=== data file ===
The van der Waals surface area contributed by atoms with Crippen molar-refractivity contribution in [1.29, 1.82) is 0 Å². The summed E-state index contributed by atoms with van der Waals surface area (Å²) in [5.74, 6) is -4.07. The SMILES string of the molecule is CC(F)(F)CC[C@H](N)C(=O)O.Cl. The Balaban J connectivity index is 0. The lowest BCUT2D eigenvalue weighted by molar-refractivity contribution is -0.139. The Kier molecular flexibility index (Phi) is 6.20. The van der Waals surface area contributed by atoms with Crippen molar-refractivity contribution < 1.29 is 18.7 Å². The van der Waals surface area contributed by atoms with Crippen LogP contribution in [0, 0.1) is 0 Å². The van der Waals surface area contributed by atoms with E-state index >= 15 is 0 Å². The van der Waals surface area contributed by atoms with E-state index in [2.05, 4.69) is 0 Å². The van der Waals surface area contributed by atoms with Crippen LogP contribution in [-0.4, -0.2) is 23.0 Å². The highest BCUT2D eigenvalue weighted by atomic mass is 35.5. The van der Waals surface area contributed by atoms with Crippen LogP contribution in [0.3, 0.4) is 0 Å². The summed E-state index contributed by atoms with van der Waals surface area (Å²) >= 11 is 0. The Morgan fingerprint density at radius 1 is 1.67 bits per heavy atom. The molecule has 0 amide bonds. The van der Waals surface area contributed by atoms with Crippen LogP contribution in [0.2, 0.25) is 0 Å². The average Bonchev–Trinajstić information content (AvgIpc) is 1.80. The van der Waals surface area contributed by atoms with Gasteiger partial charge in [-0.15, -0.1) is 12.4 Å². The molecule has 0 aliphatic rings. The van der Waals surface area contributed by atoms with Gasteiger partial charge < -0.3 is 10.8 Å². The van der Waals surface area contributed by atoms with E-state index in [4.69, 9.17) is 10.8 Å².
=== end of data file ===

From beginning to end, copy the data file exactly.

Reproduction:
The van der Waals surface area contributed by atoms with Crippen molar-refractivity contribution in [1.29, 1.82) is 0 Å². The summed E-state index contributed by atoms with van der Waals surface area (Å²) in [5.74, 6) is -4.07. The SMILES string of the molecule is CC(F)(F)CC[C@H](N)C(=O)O.Cl. The Balaban J connectivity index is 0. The lowest BCUT2D eigenvalue weighted by molar-refractivity contribution is -0.139. The Kier molecular flexibility index (Phi) is 6.20. The van der Waals surface area contributed by atoms with Crippen molar-refractivity contribution < 1.29 is 18.7 Å². The van der Waals surface area contributed by atoms with Crippen LogP contribution in [0, 0.1) is 0 Å². The van der Waals surface area contributed by atoms with E-state index >= 15 is 0 Å². The van der Waals surface area contributed by atoms with E-state index in [2.05, 4.69) is 0 Å². The van der Waals surface area contributed by atoms with Crippen LogP contribution in [-0.4, -0.2) is 23.0 Å². The highest BCUT2D eigenvalue weighted by atomic mass is 35.5. The van der Waals surface area contributed by atoms with Crippen LogP contribution in [0.3, 0.4) is 0 Å². The summed E-state index contributed by atoms with van der Waals surface area (Å²) >= 11 is 0. The Morgan fingerprint density at radius 1 is 1.67 bits per heavy atom. The molecule has 0 amide bonds. The van der Waals surface area contributed by atoms with Crippen LogP contribution in [0.2, 0.25) is 0 Å². The average Bonchev–Trinajstić information content (AvgIpc) is 1.80. The van der Waals surface area contributed by atoms with Gasteiger partial charge in [-0.15, -0.1) is 12.4 Å². The molecule has 0 aliphatic rings. The van der Waals surface area contributed by atoms with Gasteiger partial charge < -0.3 is 10.8 Å². The van der Waals surface area contributed by atoms with E-state index in [4.69, 9.17) is 10.8 Å².